Kids in my workshop (by )

Kids are fascinated by my workshop. It's a separate building, at the end of the garden. Through the window, you can make out the shape of shelves full of strange tools. Half-finished projects loom on the workbench (and all over the floor, alas). It's clearly a place where something happens.

But it's also a place of danger; our kids are firmly instructed never to go into it without an adult. Even Mary, who has little respect for boundaries and rules, lurks nervously on the threshold and calls out to me if she needs me while I'm in there. She has been in here, but usually only when carried in my arms. Jean gets to come in on her own two feet, but only when accompanied, and she asks if it's safe first, if I'm already in there and she comes to join me.

But kids love the process of making things (and the related process of taking things apart to fix or improve them). They love seeing inside things that are normally firmly in one piece with No User Servicable Parts. My welding, nailing, screwing, brazing and gluing is a much more awesome form of them making stuff out of Lego.

I've been teaching Jean TIG welding. Many years ago, I promised her I'd teach her to solder when she was seven, and to weld when she was ten (both conditional on her being responsible enough to be trusted with the tools involved by that stage). She did some soldering, and enjoyed making electronic circuits work, but it didn't seem to really grab her that seriously. Welding, however, has been a different matter; after I taught her the basics, she got her own welding gloves and mask for Christmas (thanks to a really lovely local welding supplies company who were inspired by seeing her in my oversized gear on Twitter). So far, she's made a shoe rack for her school and made two boot scrapers out of horseshoes; we're really limited on me having time to sit and help her design and implement stuff (she's a bit scared of the angle grinder, plasma cutter and chop saw, so I need to do all the cutting for her to weld together), as she has plans for things to do with the rest of the big box of horseshoes she has under the workbench...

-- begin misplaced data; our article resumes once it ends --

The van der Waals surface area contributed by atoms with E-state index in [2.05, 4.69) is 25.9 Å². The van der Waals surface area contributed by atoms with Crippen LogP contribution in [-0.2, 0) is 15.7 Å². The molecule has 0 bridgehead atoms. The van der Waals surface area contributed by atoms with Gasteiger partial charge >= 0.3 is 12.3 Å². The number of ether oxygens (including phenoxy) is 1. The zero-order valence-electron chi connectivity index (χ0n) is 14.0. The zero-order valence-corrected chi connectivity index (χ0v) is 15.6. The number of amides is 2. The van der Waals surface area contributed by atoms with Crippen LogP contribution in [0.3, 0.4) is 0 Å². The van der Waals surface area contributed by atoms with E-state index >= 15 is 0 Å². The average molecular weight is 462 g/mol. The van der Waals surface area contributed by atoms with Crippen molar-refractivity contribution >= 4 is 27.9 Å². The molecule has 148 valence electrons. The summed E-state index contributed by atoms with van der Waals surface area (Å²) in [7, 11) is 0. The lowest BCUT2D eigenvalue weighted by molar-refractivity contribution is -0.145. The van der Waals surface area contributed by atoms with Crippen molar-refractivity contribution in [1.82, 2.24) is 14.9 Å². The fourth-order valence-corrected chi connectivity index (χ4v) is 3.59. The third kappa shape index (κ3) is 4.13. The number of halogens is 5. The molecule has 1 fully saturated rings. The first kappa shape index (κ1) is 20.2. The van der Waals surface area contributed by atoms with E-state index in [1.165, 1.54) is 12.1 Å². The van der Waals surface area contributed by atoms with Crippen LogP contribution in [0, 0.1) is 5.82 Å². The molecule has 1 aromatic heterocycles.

I consider it my workshop, because I am responsible for it, and I am the biggest user of it. It's set out the way I like with the tools I want in it, but the rest of my family is in no way excluded from using it. I made a little footstool for the TIG welder's control pedal so it's at a good height for Jean; I was fine with it on the floor because I have long legs, but it's set up so that we can both use it, because that's a part of the workshop that she shares (along with the space her box of horseshoes sits in, and the section of shelf set aside for her welding equipment). And I really love that I share part of it with her. She's a lot neater at welding than I was at her stage (and I couldn't weld at all at her AGE); combined with the kinds of interests she has, I think she has a future in making sculptures and practical things that look nice, the kinds of things a modern blacksmith does. Mary, at age 5 as I write this, is far too young to have an argon plasma hotter than the Sun at her fingertips, but she's really enthusiastic about building things out of Lego, and she's obsessed with tools and "fixing things". From her interests and mentality, I have a hunch she's going to be quite interested in mechanical engineering; cogs, pistons, motors, that sort of thing. I wish I had a metal lathe I could teach her how to use (not that we have space for one); I'll just have to hope that Cheltenham Hackspace manages to get one at some point, because I think turning metal will blow her mind. I'm hoping electronics might catch that complex-system-building spark I see within her, because that's something I do have the tools and skills to help her with.

But do you know what breaks my heart? People saying it's a shame I don't have a son to share the workshop stuff with. As if Jean's enthusiasm for fusing metal into interesting and useful shapes is somehow insufficient, a pale imitation of the true appreciation of metalwork that somebody with a penis could have. How do the people saying things like that think it makes my daughters or my wife feel about their interests in technology?

I'm sick of the sexism about this kind of thing. I've never seen one shred of evidence that gender differences in interests are anything other than people reflecting what they've been told they should like; in my experience (as a parent and as a Cub leader), kids' interests have little to do with their gender, but they're very sensitive to social pressures, and end up denying their interests (or trying to turn them into "gender-approved" forms in some way). That's such a waste, and I've seen it cause a lot of pain.

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